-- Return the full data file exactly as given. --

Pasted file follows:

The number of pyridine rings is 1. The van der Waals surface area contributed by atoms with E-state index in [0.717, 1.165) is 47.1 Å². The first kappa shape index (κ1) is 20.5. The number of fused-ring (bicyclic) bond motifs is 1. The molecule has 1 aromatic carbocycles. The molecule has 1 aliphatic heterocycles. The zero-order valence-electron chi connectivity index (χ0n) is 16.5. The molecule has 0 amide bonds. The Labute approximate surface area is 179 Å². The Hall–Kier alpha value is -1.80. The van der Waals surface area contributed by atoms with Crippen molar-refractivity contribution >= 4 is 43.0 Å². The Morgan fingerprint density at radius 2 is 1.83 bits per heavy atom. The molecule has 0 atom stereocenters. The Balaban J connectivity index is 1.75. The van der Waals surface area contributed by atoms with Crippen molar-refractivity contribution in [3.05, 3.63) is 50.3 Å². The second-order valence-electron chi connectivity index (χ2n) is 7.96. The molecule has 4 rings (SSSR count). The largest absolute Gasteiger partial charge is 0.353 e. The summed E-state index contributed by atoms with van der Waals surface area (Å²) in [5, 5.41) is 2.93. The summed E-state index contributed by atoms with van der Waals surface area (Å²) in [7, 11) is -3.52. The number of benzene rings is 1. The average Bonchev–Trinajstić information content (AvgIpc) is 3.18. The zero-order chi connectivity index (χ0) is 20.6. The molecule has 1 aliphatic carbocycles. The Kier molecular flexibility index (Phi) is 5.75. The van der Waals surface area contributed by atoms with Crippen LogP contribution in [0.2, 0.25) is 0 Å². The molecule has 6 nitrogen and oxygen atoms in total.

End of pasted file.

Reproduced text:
The number of pyridine rings is 1. The van der Waals surface area contributed by atoms with E-state index in [0.717, 1.165) is 47.1 Å². The first kappa shape index (κ1) is 20.5. The number of fused-ring (bicyclic) bond motifs is 1. The molecule has 1 aromatic carbocycles. The molecule has 1 aliphatic heterocycles. The zero-order valence-electron chi connectivity index (χ0n) is 16.5. The molecule has 0 amide bonds. The Labute approximate surface area is 179 Å². The Hall–Kier alpha value is -1.80. The van der Waals surface area contributed by atoms with Crippen molar-refractivity contribution >= 4 is 43.0 Å². The Morgan fingerprint density at radius 2 is 1.83 bits per heavy atom. The molecule has 0 atom stereocenters. The Balaban J connectivity index is 1.75. The van der Waals surface area contributed by atoms with Crippen molar-refractivity contribution in [3.05, 3.63) is 50.3 Å². The second-order valence-electron chi connectivity index (χ2n) is 7.96. The molecule has 4 rings (SSSR count). The largest absolute Gasteiger partial charge is 0.353 e. The summed E-state index contributed by atoms with van der Waals surface area (Å²) in [5, 5.41) is 2.93. The summed E-state index contributed by atoms with van der Waals surface area (Å²) in [7, 11) is -3.52. The number of benzene rings is 1. The average Bonchev–Trinajstić information content (AvgIpc) is 3.18. The zero-order chi connectivity index (χ0) is 20.6. The molecule has 1 aliphatic carbocycles. The Kier molecular flexibility index (Phi) is 5.75. The van der Waals surface area contributed by atoms with Crippen LogP contribution in [0.2, 0.25) is 0 Å². The molecule has 6 nitrogen and oxygen atoms in total.